With the culinary art/leadership connection going on, and the fact that I’ve been rereading Jason Fried and David Heinemeier Hansson’s great book “Rework“, I thought the following post from last year would be appropriate again.
You’ve probably heard of Emeril Lagasse, Mario Batali, Rachel Ray, Paula Deen, Bobby Flay, Jacque Pepin, or Julia Child. They’re great chefs, but there are a lot of great chefs out there. So why do you know these few better than others?
Because they share everything they know.
They put their recipes in cookbooks and show their techniques on cooking shows. They want you to take what they have developed and make it your own.
Great organizations should share everything they know, too. Don’t be paranoid and secretive, but be open and generous.
A recipe is much easier to copy than a business idea. Shouldn’t that scare someone like Mario Batali? Why would he go on TV and show you how he does what he does? Why would he put all his recipes in cookbooks where anyone can buy and replicate them? Because he knows those recipes and techniques aren’t enough to beat him at his own game. No one’s going to buy his cookbook, open a restaurant next door, and put him out of business. It doesn’t work like that, but many organizations think that’s what will happen if others learn how they do things.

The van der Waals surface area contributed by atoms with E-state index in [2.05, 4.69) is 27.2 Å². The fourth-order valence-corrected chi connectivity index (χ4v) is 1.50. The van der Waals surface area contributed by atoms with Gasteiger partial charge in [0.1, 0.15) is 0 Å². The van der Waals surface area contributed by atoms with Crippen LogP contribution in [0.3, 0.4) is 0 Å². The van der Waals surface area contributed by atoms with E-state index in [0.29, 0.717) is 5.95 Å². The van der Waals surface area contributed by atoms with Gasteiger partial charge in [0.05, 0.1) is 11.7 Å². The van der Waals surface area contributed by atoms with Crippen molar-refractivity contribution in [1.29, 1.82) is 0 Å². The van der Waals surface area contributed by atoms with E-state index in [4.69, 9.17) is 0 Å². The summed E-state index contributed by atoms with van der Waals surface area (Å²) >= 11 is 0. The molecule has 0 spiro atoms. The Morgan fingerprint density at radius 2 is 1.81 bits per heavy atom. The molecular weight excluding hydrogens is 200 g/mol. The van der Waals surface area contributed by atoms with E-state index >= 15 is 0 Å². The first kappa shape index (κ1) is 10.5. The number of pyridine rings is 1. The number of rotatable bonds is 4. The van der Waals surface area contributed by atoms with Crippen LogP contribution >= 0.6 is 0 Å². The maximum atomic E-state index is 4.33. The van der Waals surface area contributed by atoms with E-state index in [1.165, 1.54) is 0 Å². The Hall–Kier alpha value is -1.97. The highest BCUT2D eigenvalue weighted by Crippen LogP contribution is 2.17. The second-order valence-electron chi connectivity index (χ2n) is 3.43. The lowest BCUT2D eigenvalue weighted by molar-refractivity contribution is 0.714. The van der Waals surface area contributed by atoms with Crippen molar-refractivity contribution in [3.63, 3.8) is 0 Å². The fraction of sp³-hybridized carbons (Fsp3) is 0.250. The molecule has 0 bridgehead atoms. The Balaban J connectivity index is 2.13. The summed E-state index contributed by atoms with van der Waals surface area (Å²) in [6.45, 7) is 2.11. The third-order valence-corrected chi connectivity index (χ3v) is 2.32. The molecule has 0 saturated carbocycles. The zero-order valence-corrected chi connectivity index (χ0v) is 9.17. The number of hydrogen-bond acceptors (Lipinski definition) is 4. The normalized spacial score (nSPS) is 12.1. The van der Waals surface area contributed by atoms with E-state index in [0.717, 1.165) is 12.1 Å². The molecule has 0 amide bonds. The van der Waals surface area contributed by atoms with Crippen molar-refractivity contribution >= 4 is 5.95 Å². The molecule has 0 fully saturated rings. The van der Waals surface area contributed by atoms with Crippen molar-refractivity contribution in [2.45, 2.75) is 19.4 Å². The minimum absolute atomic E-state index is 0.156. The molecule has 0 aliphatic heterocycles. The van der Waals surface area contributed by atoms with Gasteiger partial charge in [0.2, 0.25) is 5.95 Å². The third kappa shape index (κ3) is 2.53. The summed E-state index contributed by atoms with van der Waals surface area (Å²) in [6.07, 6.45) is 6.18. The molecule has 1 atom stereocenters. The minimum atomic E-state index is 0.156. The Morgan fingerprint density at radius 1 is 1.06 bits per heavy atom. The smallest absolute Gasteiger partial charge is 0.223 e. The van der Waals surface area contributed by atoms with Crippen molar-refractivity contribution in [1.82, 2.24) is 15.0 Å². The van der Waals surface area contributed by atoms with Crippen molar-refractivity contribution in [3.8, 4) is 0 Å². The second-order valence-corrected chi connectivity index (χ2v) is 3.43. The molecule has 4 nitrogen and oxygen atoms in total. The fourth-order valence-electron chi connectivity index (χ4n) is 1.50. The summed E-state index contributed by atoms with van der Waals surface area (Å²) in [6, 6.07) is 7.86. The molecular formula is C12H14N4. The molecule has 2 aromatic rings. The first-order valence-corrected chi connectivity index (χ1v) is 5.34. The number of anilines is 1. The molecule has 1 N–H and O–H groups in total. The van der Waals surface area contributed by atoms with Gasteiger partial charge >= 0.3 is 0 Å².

Emulate famous chefs. They cook, so they write cookbooks.
What do you do? What are your “recipes”? What’s your “cookbook”? What can you tell the world about how you operate that’s informative, educational, and promotional?
What’s cooking in your “kitchen” that you should share?